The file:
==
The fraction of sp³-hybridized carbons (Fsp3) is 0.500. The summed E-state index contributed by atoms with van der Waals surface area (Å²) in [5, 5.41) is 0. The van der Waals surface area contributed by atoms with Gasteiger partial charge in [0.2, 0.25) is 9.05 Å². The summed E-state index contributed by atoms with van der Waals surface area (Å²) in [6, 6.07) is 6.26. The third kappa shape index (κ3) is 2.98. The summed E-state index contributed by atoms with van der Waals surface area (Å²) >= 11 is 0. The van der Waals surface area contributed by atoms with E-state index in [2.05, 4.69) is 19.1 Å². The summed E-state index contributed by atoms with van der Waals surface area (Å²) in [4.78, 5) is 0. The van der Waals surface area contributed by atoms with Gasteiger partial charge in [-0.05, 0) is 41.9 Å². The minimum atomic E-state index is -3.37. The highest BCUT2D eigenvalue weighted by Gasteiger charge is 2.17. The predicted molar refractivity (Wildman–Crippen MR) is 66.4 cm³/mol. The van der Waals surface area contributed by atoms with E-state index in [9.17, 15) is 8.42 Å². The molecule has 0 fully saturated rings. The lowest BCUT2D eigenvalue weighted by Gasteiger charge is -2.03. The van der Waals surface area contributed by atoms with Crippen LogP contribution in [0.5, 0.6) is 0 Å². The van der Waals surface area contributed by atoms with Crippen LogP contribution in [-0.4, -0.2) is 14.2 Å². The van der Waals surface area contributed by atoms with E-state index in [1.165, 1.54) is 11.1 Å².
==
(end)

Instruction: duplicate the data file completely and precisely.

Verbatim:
The fraction of sp³-hybridized carbons (Fsp3) is 0.500. The summed E-state index contributed by atoms with van der Waals surface area (Å²) in [5, 5.41) is 0. The van der Waals surface area contributed by atoms with Gasteiger partial charge in [0.2, 0.25) is 9.05 Å². The summed E-state index contributed by atoms with van der Waals surface area (Å²) in [6, 6.07) is 6.26. The third kappa shape index (κ3) is 2.98. The summed E-state index contributed by atoms with van der Waals surface area (Å²) >= 11 is 0. The van der Waals surface area contributed by atoms with E-state index in [2.05, 4.69) is 19.1 Å². The summed E-state index contributed by atoms with van der Waals surface area (Å²) in [4.78, 5) is 0. The van der Waals surface area contributed by atoms with Gasteiger partial charge in [-0.05, 0) is 41.9 Å². The minimum atomic E-state index is -3.37. The highest BCUT2D eigenvalue weighted by Gasteiger charge is 2.17. The predicted molar refractivity (Wildman–Crippen MR) is 66.4 cm³/mol. The van der Waals surface area contributed by atoms with E-state index in [9.17, 15) is 8.42 Å². The molecule has 0 fully saturated rings. The lowest BCUT2D eigenvalue weighted by Gasteiger charge is -2.03. The van der Waals surface area contributed by atoms with Crippen LogP contribution in [0.5, 0.6) is 0 Å². The van der Waals surface area contributed by atoms with Crippen LogP contribution in [-0.4, -0.2) is 14.2 Å². The van der Waals surface area contributed by atoms with E-state index in [1.165, 1.54) is 11.1 Å².